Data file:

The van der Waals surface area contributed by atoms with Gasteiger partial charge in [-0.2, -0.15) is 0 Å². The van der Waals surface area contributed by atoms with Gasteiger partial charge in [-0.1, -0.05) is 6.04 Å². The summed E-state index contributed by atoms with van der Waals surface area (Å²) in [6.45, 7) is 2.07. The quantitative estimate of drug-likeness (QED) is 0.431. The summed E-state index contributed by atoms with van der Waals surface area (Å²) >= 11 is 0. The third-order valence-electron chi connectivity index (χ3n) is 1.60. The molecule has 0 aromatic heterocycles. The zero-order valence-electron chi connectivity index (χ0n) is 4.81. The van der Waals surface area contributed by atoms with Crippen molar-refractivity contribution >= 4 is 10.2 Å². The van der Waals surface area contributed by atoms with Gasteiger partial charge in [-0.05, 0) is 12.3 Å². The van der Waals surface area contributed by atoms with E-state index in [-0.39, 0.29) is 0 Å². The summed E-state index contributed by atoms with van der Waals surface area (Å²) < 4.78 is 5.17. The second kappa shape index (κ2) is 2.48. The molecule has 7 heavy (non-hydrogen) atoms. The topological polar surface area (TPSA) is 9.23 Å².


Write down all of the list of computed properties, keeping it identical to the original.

The van der Waals surface area contributed by atoms with Gasteiger partial charge in [-0.2, -0.15) is 0 Å². The van der Waals surface area contributed by atoms with Gasteiger partial charge in [-0.1, -0.05) is 6.04 Å². The summed E-state index contributed by atoms with van der Waals surface area (Å²) in [6.45, 7) is 2.07. The quantitative estimate of drug-likeness (QED) is 0.431. The summed E-state index contributed by atoms with van der Waals surface area (Å²) >= 11 is 0. The third-order valence-electron chi connectivity index (χ3n) is 1.60. The molecule has 0 aromatic heterocycles. The zero-order valence-electron chi connectivity index (χ0n) is 4.81. The van der Waals surface area contributed by atoms with Crippen molar-refractivity contribution >= 4 is 10.2 Å². The van der Waals surface area contributed by atoms with Gasteiger partial charge in [-0.05, 0) is 12.3 Å². The van der Waals surface area contributed by atoms with E-state index in [-0.39, 0.29) is 0 Å². The summed E-state index contributed by atoms with van der Waals surface area (Å²) < 4.78 is 5.17. The second kappa shape index (κ2) is 2.48. The molecule has 7 heavy (non-hydrogen) atoms. The topological polar surface area (TPSA) is 9.23 Å².